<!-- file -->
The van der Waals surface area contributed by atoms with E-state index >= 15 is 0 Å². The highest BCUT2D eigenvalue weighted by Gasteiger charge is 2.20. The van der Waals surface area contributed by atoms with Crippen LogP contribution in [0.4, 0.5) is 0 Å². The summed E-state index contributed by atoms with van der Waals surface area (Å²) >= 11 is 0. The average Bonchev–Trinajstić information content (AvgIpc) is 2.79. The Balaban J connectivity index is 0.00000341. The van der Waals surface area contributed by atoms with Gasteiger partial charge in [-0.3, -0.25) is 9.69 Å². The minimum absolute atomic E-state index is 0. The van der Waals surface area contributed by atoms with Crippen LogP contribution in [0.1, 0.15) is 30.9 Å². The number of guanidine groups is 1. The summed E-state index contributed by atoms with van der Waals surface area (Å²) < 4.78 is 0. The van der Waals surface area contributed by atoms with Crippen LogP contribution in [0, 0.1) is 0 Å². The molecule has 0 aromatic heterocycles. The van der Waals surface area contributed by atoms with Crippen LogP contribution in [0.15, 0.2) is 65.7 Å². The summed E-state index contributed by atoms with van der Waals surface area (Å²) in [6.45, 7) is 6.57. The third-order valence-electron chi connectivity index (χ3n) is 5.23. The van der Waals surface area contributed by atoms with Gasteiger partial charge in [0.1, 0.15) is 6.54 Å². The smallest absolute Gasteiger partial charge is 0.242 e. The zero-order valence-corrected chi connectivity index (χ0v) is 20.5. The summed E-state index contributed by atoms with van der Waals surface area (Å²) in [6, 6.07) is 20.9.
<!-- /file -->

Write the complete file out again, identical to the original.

The van der Waals surface area contributed by atoms with E-state index >= 15 is 0 Å². The highest BCUT2D eigenvalue weighted by Gasteiger charge is 2.20. The van der Waals surface area contributed by atoms with Crippen LogP contribution in [0.4, 0.5) is 0 Å². The summed E-state index contributed by atoms with van der Waals surface area (Å²) >= 11 is 0. The average Bonchev–Trinajstić information content (AvgIpc) is 2.79. The Balaban J connectivity index is 0.00000341. The van der Waals surface area contributed by atoms with Gasteiger partial charge in [-0.3, -0.25) is 9.69 Å². The minimum absolute atomic E-state index is 0. The van der Waals surface area contributed by atoms with Crippen LogP contribution in [0.1, 0.15) is 30.9 Å². The number of guanidine groups is 1. The summed E-state index contributed by atoms with van der Waals surface area (Å²) < 4.78 is 0. The van der Waals surface area contributed by atoms with Crippen LogP contribution in [0, 0.1) is 0 Å². The molecule has 0 aromatic heterocycles. The van der Waals surface area contributed by atoms with Crippen LogP contribution in [0.15, 0.2) is 65.7 Å². The summed E-state index contributed by atoms with van der Waals surface area (Å²) in [6.45, 7) is 6.57. The third-order valence-electron chi connectivity index (χ3n) is 5.23. The van der Waals surface area contributed by atoms with Gasteiger partial charge in [0.1, 0.15) is 6.54 Å². The smallest absolute Gasteiger partial charge is 0.242 e. The zero-order valence-corrected chi connectivity index (χ0v) is 20.5. The summed E-state index contributed by atoms with van der Waals surface area (Å²) in [6, 6.07) is 20.9.